Particular care should be taken with food described as suitable for allergy sufferers, either via a written description or verbally. You need to exercise extreme caution, particularly in relation to nut allergic consumers who could suffer a fatal reaction from minute levels of contamination. For more information see 'Food allergens & intolerance'. Detailed advice on allergy and intolerance can be found on the Food Standards Agency website. 


  • 'imitation cheese analogue' described as 'cheese' on pizzas
  • 'crab' when the product is made from 'crabsticks'
  • 'margarine' described as butter - for example, 'bread and butter'
  • 'non-brewed condiment' described as 'vinegar'

Portion sizes

Descriptions such as 'pancake rolls (6)' or '½ duck', for example, must be accurate.


The law sets maximum levels for colours in various foods, and only certain colours may be used. Some sauces, such as sweet and sour and tandoori spice mixes have occasionally been found to contain excess colours. Care should be taken when making these if you use colours or mixes containing colours. More information can be found in 'Colours in food', and there is also guidance on non-permitted colours in spices on the Food Standards Agency website.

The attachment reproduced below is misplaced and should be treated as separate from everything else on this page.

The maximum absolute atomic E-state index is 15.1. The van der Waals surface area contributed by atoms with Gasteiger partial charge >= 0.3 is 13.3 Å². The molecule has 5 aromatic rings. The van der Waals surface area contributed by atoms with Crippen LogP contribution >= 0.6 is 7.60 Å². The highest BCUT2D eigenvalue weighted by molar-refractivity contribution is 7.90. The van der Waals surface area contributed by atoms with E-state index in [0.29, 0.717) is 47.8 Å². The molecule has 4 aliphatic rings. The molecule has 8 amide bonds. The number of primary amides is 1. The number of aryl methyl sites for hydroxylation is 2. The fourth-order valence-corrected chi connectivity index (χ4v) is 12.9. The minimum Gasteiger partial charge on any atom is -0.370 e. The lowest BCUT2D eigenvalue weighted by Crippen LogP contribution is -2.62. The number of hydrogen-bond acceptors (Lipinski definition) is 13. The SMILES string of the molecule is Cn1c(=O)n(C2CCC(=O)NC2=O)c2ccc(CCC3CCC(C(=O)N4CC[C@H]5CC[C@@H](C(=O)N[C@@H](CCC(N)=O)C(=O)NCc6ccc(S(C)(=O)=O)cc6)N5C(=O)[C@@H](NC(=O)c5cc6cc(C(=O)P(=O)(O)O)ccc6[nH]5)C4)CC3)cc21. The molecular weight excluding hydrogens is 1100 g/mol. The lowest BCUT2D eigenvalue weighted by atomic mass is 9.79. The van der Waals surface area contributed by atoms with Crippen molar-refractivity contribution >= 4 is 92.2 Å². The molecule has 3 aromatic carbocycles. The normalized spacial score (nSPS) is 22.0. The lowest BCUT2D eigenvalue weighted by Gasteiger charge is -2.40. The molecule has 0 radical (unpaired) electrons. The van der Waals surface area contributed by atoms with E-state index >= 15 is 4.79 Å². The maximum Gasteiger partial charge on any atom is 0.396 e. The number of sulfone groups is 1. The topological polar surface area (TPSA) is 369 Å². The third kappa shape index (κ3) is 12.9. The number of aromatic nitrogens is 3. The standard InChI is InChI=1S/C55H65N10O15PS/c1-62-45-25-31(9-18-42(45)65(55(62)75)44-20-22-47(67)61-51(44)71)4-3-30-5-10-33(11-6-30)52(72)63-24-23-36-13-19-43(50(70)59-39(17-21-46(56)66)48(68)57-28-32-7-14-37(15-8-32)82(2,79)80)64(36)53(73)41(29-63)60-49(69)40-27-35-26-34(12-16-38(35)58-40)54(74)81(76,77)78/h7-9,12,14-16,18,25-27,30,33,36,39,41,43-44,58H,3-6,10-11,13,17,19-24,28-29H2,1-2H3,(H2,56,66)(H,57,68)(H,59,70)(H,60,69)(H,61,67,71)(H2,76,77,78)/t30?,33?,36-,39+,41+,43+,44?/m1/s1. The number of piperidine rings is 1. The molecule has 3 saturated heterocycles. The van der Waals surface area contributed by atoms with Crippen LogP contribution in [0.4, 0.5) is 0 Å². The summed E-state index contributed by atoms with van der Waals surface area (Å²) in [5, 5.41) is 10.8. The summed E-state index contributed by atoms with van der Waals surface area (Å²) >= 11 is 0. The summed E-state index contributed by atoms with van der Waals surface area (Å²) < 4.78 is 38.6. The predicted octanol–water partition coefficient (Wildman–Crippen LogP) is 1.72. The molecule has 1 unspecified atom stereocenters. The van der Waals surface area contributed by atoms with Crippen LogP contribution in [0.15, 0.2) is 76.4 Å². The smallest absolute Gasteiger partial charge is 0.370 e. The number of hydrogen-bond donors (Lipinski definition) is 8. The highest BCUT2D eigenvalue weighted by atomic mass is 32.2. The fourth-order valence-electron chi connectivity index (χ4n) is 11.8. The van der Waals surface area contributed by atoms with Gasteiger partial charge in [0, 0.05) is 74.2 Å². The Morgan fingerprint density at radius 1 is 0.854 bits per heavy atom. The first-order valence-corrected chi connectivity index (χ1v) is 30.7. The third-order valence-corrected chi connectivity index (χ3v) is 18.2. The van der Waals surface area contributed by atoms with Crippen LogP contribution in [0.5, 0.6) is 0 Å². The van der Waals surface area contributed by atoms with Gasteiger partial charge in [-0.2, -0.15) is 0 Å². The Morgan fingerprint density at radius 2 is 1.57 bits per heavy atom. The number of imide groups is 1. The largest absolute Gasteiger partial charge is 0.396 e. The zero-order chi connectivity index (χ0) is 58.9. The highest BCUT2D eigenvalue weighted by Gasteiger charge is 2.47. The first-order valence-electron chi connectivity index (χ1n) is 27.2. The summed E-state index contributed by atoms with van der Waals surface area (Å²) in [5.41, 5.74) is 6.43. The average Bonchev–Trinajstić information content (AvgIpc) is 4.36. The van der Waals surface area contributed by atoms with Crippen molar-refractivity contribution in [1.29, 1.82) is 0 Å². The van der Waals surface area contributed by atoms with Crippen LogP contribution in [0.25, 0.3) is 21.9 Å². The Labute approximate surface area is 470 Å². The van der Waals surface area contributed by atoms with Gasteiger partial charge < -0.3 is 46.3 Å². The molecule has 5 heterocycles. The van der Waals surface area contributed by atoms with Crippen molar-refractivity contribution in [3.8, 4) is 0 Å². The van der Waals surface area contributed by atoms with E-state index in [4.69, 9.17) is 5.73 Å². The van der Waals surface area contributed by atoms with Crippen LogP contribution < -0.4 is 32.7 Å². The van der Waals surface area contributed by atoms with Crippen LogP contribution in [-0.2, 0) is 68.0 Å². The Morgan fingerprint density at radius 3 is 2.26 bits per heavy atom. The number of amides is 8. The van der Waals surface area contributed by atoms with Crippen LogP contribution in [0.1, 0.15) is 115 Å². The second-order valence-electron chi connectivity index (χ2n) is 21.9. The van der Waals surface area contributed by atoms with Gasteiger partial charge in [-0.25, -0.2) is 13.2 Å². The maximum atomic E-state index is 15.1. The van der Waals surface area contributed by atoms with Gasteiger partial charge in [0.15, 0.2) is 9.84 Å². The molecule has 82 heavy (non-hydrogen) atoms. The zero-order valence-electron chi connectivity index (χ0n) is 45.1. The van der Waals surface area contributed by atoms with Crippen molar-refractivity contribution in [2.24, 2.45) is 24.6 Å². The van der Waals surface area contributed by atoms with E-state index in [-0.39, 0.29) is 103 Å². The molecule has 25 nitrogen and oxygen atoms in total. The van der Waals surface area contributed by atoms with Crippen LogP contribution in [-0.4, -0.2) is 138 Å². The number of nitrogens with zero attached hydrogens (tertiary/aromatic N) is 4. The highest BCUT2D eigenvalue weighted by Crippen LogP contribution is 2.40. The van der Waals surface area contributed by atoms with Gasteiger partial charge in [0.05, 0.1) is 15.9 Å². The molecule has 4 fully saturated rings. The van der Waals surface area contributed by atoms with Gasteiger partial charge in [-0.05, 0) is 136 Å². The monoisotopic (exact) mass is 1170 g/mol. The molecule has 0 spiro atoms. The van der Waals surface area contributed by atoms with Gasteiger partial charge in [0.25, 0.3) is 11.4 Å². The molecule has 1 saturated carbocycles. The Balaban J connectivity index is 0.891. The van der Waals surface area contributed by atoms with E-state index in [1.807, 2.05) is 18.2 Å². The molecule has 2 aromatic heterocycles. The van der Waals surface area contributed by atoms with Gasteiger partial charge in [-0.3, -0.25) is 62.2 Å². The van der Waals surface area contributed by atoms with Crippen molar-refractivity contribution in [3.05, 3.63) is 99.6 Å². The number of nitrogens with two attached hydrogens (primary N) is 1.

EU protected food names

Cornish Pasties and Traditional Cumberland Sausages are two examples of products that have been accredited with protected status. Any products using these names must comply with the compositional and/or origin requirements. More information on protected food names, including a list of UK registered names, is available on the GOV.UK website.